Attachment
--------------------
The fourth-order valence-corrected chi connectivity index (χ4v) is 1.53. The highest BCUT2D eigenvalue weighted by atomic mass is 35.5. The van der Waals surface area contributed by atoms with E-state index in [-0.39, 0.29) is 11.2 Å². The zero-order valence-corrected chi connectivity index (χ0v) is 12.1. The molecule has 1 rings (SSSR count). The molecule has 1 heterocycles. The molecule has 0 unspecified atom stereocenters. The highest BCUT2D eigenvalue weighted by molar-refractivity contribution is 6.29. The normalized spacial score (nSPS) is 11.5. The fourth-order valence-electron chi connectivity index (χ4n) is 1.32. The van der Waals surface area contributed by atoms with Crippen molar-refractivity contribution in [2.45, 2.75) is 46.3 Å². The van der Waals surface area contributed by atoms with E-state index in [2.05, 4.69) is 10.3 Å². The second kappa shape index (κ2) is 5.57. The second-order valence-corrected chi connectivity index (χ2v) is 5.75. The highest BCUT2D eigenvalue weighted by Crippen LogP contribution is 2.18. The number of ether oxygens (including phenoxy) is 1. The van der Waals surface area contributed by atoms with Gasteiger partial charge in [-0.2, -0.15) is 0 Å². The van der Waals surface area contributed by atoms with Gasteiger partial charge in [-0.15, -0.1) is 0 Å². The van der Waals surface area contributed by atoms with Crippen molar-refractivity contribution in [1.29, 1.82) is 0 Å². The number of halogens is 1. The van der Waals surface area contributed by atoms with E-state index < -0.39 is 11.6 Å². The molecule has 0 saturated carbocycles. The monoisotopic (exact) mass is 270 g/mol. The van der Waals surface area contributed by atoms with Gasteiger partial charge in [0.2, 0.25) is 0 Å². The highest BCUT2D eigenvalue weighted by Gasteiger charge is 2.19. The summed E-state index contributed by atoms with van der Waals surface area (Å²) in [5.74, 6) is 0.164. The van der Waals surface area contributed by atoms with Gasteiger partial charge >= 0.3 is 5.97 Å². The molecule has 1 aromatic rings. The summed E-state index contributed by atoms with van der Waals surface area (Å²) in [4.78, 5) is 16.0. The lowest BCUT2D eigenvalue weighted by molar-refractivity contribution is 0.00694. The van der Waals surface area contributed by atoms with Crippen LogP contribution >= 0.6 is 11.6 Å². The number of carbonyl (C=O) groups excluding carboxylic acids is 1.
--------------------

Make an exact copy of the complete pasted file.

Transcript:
The fourth-order valence-corrected chi connectivity index (χ4v) is 1.53. The highest BCUT2D eigenvalue weighted by atomic mass is 35.5. The van der Waals surface area contributed by atoms with E-state index in [-0.39, 0.29) is 11.2 Å². The zero-order valence-corrected chi connectivity index (χ0v) is 12.1. The molecule has 1 rings (SSSR count). The molecule has 1 heterocycles. The molecule has 0 unspecified atom stereocenters. The highest BCUT2D eigenvalue weighted by molar-refractivity contribution is 6.29. The normalized spacial score (nSPS) is 11.5. The fourth-order valence-electron chi connectivity index (χ4n) is 1.32. The van der Waals surface area contributed by atoms with Crippen molar-refractivity contribution in [2.45, 2.75) is 46.3 Å². The van der Waals surface area contributed by atoms with E-state index in [2.05, 4.69) is 10.3 Å². The second kappa shape index (κ2) is 5.57. The second-order valence-corrected chi connectivity index (χ2v) is 5.75. The highest BCUT2D eigenvalue weighted by Crippen LogP contribution is 2.18. The number of ether oxygens (including phenoxy) is 1. The van der Waals surface area contributed by atoms with Gasteiger partial charge in [-0.2, -0.15) is 0 Å². The van der Waals surface area contributed by atoms with Gasteiger partial charge in [-0.15, -0.1) is 0 Å². The van der Waals surface area contributed by atoms with Crippen molar-refractivity contribution in [1.29, 1.82) is 0 Å². The number of halogens is 1. The van der Waals surface area contributed by atoms with E-state index < -0.39 is 11.6 Å². The molecule has 0 saturated carbocycles. The monoisotopic (exact) mass is 270 g/mol. The van der Waals surface area contributed by atoms with Gasteiger partial charge in [0.2, 0.25) is 0 Å². The highest BCUT2D eigenvalue weighted by Gasteiger charge is 2.19. The summed E-state index contributed by atoms with van der Waals surface area (Å²) in [5.74, 6) is 0.164. The van der Waals surface area contributed by atoms with Gasteiger partial charge >= 0.3 is 5.97 Å². The molecule has 1 aromatic rings. The summed E-state index contributed by atoms with van der Waals surface area (Å²) in [4.78, 5) is 16.0. The lowest BCUT2D eigenvalue weighted by molar-refractivity contribution is 0.00694. The van der Waals surface area contributed by atoms with Crippen LogP contribution >= 0.6 is 11.6 Å². The number of carbonyl (C=O) groups excluding carboxylic acids is 1.